The author wish to thank all the subjects who volunteered to participate in this study. This manuscript is a revision of the first author’ doctoral dissertation from Dankook University. Author also wish to acknowledge the support of Preventive Dentistry, College of Dentistry, Dankook University and the public health center at J in S, Korea.

  1. Seo HS, Moon HS, Bak DI, Kim SB. A study on the school based comprehensive incremental programe of first permanent molars. J Korean Acad Dent Health 1992;16:400-428.
  2. Kang BW, Kang JO, Kwon SJ, Kwon HS, Kwon HM, Kim GS, et al. Public oral health. 2nd ed. Seoul:Komoonsa;2011:62.
  3. Korean Academy of Pediatric Dentistry. Department of Pediatric Dentistry. Seoul:Shinhung;1999.
  4. Lee SS, Pail DI, Kim JB. A study on the effects of the toothbrushing instruction methods in dental health education. J Korean Acad Dent Health 1990;14(2):233-42.
  5. Oral Health Promotion Supporting Committee. Latest oral health indicators. Seoul:Oral Health Promotion Supporting Committee;2007:145-6.
  6. Hanyang Women's University?Management Center for Health Promotion. Analysis and measures on toothbrushing patterns of school-children. Seoul:Management Center for HealthPromotion;2010:18-9.
  7. Ministry of Health and Welfare. The Korean National Health plan 2020. 3th ed. Seoul, Korea;2011.
  8. Kang BH, Park SN, Sohng KY, Moon JS. Effect of a tooth-brushing education program on oral health of preschool children. J Korean Acad Nursing. 2008;38:914-922. doi:10.4040/jkan.2008.38.6.914.
    Pubmed CrossRef
  9. Shin SJ, Shin BM, Bae SM. A case study on implementation of a school-based tooth brushing program in Gangneung City, Korea. J Dent Hyg Sci 2013;13:518-527.
  10. Hwang YS, Kim KM, Lim MH. Survey On Toothbrushung Practice Of Elementary School Students By Teachers. J Korean Soc Dent Hyg 2013;13(3):465-473. doi:10.13065/jksdh.2013.13.3.465.
    CrossRef
  11. Jwa SK. The appraisal for the School Based Tooth Brushing Program though establishing the tooth-brushing unit at the school. Int J Clin Prev Dentistry 2010;6:113-120.
  12. Rhu WH. Present status of oral health care based on the recognitions of health teachers at elementary school in Busan [Master's thesis]. Busan:Univ. of Inje;2001.
  13. Kim JB, Kim KS, Kim YH, Jeong SH, Jin BH, Choi EM, et al. Public Oral Health. 3rd ed. Seoul:Komoonsa;2009.
  14. Jang KY, Kim JB; WHO. Oral health surveys: basic methods. Seoul:Komoonsa;2000:21-8, 50-58.
  15. Lee TR, Moon HS, Paik DI, Kim JB. Dental statistics. Seoul:Komoonsa; 2008:205-7, 229-30.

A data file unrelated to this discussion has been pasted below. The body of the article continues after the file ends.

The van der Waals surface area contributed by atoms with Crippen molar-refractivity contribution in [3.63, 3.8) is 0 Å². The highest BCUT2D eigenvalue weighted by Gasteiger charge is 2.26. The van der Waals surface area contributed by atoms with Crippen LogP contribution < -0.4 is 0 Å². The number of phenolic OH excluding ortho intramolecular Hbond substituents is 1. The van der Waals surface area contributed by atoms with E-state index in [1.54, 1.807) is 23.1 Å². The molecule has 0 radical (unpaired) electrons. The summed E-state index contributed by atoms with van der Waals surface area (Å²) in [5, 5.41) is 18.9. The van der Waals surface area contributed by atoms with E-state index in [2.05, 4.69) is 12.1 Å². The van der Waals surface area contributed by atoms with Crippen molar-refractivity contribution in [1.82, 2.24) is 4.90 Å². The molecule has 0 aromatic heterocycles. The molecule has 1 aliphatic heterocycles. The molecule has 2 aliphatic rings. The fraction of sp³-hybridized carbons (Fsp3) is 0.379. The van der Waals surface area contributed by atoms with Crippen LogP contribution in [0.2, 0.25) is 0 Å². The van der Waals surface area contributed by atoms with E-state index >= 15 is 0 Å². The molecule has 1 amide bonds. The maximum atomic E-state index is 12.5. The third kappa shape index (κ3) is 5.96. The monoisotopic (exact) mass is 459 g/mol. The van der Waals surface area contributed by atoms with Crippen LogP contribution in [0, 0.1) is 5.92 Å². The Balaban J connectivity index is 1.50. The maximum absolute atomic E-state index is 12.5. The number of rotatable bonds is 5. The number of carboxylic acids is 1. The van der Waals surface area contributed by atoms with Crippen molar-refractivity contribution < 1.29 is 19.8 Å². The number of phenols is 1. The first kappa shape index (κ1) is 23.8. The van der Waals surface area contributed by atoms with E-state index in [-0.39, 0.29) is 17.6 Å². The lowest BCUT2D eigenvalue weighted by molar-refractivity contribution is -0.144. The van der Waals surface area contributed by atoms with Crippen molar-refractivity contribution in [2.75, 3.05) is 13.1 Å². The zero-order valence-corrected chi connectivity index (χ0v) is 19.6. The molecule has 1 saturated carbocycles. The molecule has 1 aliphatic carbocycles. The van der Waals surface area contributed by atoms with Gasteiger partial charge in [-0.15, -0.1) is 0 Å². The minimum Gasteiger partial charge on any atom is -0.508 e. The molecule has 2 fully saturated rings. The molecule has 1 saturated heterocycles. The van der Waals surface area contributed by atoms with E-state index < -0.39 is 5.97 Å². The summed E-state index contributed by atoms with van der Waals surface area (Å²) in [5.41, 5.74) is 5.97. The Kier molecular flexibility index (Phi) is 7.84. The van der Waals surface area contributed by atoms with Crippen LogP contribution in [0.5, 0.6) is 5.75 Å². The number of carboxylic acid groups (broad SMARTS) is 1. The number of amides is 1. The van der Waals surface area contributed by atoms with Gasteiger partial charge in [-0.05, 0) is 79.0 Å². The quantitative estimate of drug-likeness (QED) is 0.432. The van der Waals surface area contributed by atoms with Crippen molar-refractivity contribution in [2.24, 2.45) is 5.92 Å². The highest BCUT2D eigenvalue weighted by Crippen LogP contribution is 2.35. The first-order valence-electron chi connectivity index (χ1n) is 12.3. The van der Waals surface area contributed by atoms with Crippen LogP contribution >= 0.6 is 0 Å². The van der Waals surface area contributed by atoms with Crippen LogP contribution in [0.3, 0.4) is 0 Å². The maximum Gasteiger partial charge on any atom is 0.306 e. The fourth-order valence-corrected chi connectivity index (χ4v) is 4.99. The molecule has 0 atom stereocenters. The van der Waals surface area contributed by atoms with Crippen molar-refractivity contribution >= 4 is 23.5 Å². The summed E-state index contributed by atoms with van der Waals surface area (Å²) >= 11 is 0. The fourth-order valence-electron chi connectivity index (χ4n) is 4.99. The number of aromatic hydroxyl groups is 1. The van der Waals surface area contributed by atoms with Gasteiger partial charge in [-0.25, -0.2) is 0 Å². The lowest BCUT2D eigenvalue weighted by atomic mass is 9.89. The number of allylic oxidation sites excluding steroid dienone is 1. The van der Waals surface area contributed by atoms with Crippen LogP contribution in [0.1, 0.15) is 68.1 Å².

16. Ministry of Health and Welfare. Oral health business. Seoul:Ministry of Health and Welfare;2010:1-36.
  17. Seong MG, Kwun HS, Moon SR, Ryu HG. Evaluation of the effect of operation of toothbrushing room in between two elementary schools. J Dent Hyg Sci 2015;15:24-31.
    CrossRef
  18. Kim JB, Choi YJ, Paik DI, Shin SC. Preventive dentistry. 8th ed. Seoul:Komoonsa;2004.
  19. Cho MJ, Koong HS, Hwang SJ, Song EJ, Choi YK. Effect on oral health child oral health-related quality of life through school-base toothbrushing program in school after 42 months. J Dent Hyg Sci 2012;12:139-144.
  20. Park HS, Choi YG, Hwang SJ, Kim NH. Evaluation of the school-based toothbrushing program for elementary school students in Daejeon. J Korean Acad Dent Health 2009;33:474-483.
  21. Kim SH, Hwang YS, Kim KS, Jung JY, Yoo YJ, Lim MH. Effect of toothbrushing facilities on PHP index and oral health-related behaviors in middle school. J Dent Hyg Sci 2013;13:271-280.
  22. Effect of Oral Health Education on Oral Health Knowledge, Oral Health Behavior and Oral Hygiene Status in Children from North Korea. Child Health Nurs Res 2017;23(4):440-448. https://doi.org/10.4094/chnr.2017.23.4.440.
    CrossRef
  23. Shin BM. Association between stress, oral health behavior and oral health status among 6th grade primary school students in Gangneung city. J Korean Acad Oral Health 2010;34(3):403-410.
  24. Inglehart M, Tedesco LA. Behavioral research related to oral hygiene practices: A new century model of oral health promotion. Periodontol 1995;8:15-23.
    Pubmed CrossRef
  25. Ha JE, Kim YH, Bae KH. The effectiveness of oral health education for school nurse in Seoul. Journal of Korean Academy of Oral Health 2010;34(3):372-377.
  26. Chun JH, Rhu WH, Lee SH. Attitudes and Opinions about School Oral Health Care among Health Teachers of Elementary School in Busan. The Journal of the Korea Society of School 2002;15(2):205-218.
  27. Cho HS, Hwang SH. Impact of oral education on the oral health knowledge, attitude, and behavior of college students. J Korean Soc School Health Educ 2010;11(1):7-15.
    CrossRef
  28. Hartono SW, Lambri SE, and van Palenstein Helderman WH. Effectiveness of primary school-based oral health education in West Java. Indonesia Int Dent J 2002;52:137-143.
    Pubmed CrossRef